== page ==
Monday, August 27, 2007

DHS Shuts ADVISE Data-Mining System Citing Privacy


According to the Christian Science Monitor, a Department of Homeland Security (DHS) Data Mining project called ADVISE (Analysis, Dissemination, Visualization, Insight and Semantic Enhancement - WHEW!) had been in effect for over 18 months before it was killed by privacy assessment requirements from their own "Office of the Inspector General" (OIG) While at first blush it appears that we've got sufficient oversight in place with the OIG of DHS, I think it more likely that they simply chose to avoid informing that office of the status and scope of the project - or that OIG got involved only after a muckracking journalist or whistleblowing staffer got involved.

The interesting thing here is that DHS launched this project after two similar projects were killed - Total Information Awareness from the Defense Advanced Research Projects Administration (DARPA) and the TALON Terrorism database program headed by the Pentagon - were shut down for the same reasons, although oversight for those agencies comes from the GAO (Government Accountability Office).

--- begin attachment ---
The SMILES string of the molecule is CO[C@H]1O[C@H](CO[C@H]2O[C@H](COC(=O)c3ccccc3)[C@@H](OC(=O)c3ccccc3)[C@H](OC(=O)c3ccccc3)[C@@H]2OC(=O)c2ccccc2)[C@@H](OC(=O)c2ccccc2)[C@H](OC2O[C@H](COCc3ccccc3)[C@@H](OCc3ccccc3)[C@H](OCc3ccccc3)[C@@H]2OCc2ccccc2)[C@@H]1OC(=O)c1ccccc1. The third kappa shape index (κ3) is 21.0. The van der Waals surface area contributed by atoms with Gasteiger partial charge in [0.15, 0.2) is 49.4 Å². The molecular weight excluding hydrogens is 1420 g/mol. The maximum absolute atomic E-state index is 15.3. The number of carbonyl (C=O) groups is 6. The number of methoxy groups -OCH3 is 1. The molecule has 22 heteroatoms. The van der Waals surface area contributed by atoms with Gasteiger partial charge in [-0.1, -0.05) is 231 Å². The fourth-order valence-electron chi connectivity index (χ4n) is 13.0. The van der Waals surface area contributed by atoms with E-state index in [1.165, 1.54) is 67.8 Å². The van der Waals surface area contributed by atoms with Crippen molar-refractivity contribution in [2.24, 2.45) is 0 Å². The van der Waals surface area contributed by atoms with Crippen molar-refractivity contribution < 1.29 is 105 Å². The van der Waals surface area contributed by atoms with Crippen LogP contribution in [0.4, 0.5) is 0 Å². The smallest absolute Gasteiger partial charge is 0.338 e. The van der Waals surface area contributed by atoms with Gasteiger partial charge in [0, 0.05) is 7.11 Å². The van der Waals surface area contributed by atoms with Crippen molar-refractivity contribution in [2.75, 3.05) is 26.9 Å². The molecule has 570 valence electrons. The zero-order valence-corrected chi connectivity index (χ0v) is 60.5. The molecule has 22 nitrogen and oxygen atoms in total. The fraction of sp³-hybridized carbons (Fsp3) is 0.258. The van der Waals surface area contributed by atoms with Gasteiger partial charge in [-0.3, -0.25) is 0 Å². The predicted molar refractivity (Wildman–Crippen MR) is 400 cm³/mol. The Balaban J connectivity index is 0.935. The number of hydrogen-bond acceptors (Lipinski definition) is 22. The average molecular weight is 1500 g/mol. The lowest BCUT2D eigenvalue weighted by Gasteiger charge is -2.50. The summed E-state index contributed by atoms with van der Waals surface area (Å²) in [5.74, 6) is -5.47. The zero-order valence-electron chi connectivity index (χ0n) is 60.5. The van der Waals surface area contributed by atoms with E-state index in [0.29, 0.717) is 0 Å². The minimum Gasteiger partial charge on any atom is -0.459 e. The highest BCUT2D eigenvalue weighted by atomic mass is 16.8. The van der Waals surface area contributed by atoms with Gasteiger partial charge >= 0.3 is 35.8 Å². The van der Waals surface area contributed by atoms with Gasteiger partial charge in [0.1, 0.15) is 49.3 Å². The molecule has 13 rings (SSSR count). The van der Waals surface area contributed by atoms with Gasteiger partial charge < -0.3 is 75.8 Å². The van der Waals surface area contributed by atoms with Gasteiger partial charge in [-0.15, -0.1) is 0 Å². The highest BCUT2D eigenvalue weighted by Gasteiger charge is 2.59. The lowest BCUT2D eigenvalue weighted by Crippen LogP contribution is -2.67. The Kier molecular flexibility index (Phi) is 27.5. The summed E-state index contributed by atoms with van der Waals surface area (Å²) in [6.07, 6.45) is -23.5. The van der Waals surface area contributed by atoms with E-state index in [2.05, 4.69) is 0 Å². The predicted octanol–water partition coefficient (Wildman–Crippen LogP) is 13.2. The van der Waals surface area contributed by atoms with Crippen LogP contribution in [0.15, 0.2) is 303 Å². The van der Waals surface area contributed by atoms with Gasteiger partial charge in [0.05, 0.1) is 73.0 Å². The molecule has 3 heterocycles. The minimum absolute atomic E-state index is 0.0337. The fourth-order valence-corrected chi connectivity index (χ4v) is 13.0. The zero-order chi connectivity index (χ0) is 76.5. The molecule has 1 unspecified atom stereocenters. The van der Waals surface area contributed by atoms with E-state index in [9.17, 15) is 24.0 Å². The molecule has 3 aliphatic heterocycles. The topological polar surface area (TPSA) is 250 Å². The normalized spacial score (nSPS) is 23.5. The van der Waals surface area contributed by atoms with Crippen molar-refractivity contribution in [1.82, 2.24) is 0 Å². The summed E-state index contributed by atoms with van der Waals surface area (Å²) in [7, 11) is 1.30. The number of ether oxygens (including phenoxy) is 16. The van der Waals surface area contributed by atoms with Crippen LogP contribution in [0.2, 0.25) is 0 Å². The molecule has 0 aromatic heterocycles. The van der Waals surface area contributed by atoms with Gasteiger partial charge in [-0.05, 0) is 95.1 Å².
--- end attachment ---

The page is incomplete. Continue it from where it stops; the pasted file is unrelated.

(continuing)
So the question becomes which government agency is currently working on a similar program and do they all share their data and findings with each other as each project is killed for privacy concerns. These data mining spooks are bound to come up with a fully operational system that stays out of the privacy spotlight by the time a fifth or sixth agency has built their system and input all the data from each of the other programs.

Each agency in turn develops new advances and seeks more ways to stay out of the crosshairs of privacy advocates, then shuts down operations and passes it to the next agency when they are found out.

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posted by RealitySEO at 12:39 PM

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